Saturday, November 24, 2012

Oat, blueberry, raisin and cashew nut milk breakfast

One of my nutritional heroes is John McDougall.  John is a medical doctor in the US who believes passionately in the power of plant-based diets, not only to prevent but to treat all manner of chronic diseases.

He has been studying, writing and challenging the accepted wisdom on the effects of nutrition on disease and health for over 30 years.  Together with his wife, Mary, he runs ten-day residential programmes in California designed to help people transform their health and well-being by changing their diet and lifestyle.  Many people report recovery from supposedly incurable conditions as a result of following this programme.

Recently I was looking through one of my McDougall cookbooks and noticed a recipe for cashew nut milk. So I decided to use this to make a warming and delicious oat porridge with blueberries and raisins for my breakfast.

Oats have many health benefits (1).  They provide one of the richest sources of the dietary soluble fibre beta-glucan.  They also contain more lipids (5-9%) than other cereal crops and are rich in unsaturated fats, including the essential fatty acid linoleic acid.  Oats also contain unique antioxidants, called avenanthramides, as well as the vitamin E-like compounds, tocotrienols and tocopherols.

The ability of oats to lower total and LDL cholesterol is well-documented, however, they provide cardiovascular benefits that go way beyond their cholesterol-reducing properties.  Accumulating evidence from epidemiological, clinical, and animal studies suggests that fibre sources, including oats, can significantly aid in reducing blood pressure and/or prevent the onset of hypertension.  Katz et al reported that a single serving of oatmeal could oppose the disturbances in endothelial function observed after the consumption of a high fat meal; this may reduce the likelihood of arterial damage and heart disease (2).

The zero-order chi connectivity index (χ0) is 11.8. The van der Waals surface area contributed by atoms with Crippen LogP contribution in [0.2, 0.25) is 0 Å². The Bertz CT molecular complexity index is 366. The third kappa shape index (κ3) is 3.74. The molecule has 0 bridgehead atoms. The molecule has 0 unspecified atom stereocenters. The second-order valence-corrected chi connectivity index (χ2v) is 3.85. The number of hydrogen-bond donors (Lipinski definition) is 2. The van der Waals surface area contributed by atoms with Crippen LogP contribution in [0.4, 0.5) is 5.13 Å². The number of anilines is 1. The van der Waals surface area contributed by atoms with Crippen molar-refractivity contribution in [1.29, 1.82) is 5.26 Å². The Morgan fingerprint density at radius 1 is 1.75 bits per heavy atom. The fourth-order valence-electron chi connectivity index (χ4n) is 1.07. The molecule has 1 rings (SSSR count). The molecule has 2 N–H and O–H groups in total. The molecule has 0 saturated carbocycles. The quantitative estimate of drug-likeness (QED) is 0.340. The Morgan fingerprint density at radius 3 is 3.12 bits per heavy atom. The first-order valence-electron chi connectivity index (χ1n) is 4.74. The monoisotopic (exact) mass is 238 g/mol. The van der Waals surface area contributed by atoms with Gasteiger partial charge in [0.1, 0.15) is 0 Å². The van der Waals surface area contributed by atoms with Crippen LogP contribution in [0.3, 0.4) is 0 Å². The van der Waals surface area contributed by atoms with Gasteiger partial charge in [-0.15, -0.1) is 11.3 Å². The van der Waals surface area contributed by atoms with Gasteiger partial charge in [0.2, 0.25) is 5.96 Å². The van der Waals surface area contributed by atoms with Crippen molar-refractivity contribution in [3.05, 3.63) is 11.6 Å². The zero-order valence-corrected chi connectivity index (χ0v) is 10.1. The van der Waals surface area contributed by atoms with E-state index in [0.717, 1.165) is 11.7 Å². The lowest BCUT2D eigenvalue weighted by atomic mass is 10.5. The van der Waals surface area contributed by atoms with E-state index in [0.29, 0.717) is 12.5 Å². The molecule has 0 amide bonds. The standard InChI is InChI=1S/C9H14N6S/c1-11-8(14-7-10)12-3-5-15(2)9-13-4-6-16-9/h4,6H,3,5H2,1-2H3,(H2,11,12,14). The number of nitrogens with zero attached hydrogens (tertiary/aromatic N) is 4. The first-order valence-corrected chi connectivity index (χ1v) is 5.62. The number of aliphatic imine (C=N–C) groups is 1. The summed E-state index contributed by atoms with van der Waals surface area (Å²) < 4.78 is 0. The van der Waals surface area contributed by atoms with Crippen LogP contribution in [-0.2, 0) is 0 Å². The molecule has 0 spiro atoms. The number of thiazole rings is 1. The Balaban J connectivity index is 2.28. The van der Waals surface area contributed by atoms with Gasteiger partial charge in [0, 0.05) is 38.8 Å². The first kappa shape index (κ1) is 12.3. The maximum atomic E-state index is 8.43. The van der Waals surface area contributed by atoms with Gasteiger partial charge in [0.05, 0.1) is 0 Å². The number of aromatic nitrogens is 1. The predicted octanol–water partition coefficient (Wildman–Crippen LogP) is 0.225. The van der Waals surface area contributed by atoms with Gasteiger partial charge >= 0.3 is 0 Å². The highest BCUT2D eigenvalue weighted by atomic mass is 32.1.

Soluble fibre from oats, when incorporated into a low-glycaemic diet, can help to regulate blood glucose and insulin response after eating.  More than 12 published studies report that oats, consumed as oat bran, oatmeal, or isolated beta-glucans, reduce both fasting and postprandial blood glucose and insulin levels (1).

It seems that news of the health benefits of oats is spreading as Quaker have reported a dramatic increase in sales since 2009.

So here is the recipe I followed.  Enjoy!


  • 1 cup whole oat groats
  • 6 cups water
  • 50g (2oz) cashew nut pieces
  • 350ml (1.5 cups, 12 fl oz) water
  • 1/2 cup blueberries
  • 1 dessert spoon raisins


  • Place whole oat groats in a pan with 6 cups water, bring to a boil, turn down the flame as low as it will go and simmer with the lid on for 2 hours until the oats are soft, white and glutinous.  You can do this the night before, cool the cooked oats and store in the fridge.  You can also use ordinary instant porridge oats; use about 30g (4-5 dessert spoons) per person.
  • Place the cashew nuts with 350ml water in a blender and process until the liquid appears milky and smooth.  Add the blueberries and raisins and blend.
  • If using the cooked oat groats, take about one-third of the amount you have prepared or the quantity you want, add 1 cup of the cashew, blueberry and raisin blend and cook for a few minutes until hot.  Serve with some whole fresh blueberries.  If you are using the instant porridge oats, add the cashew, blueberry and raisin blend in a ratio of 1 part oats to 2 parts liquid and simmer until the oats thicken.  Serve with some fresh blueberries. 

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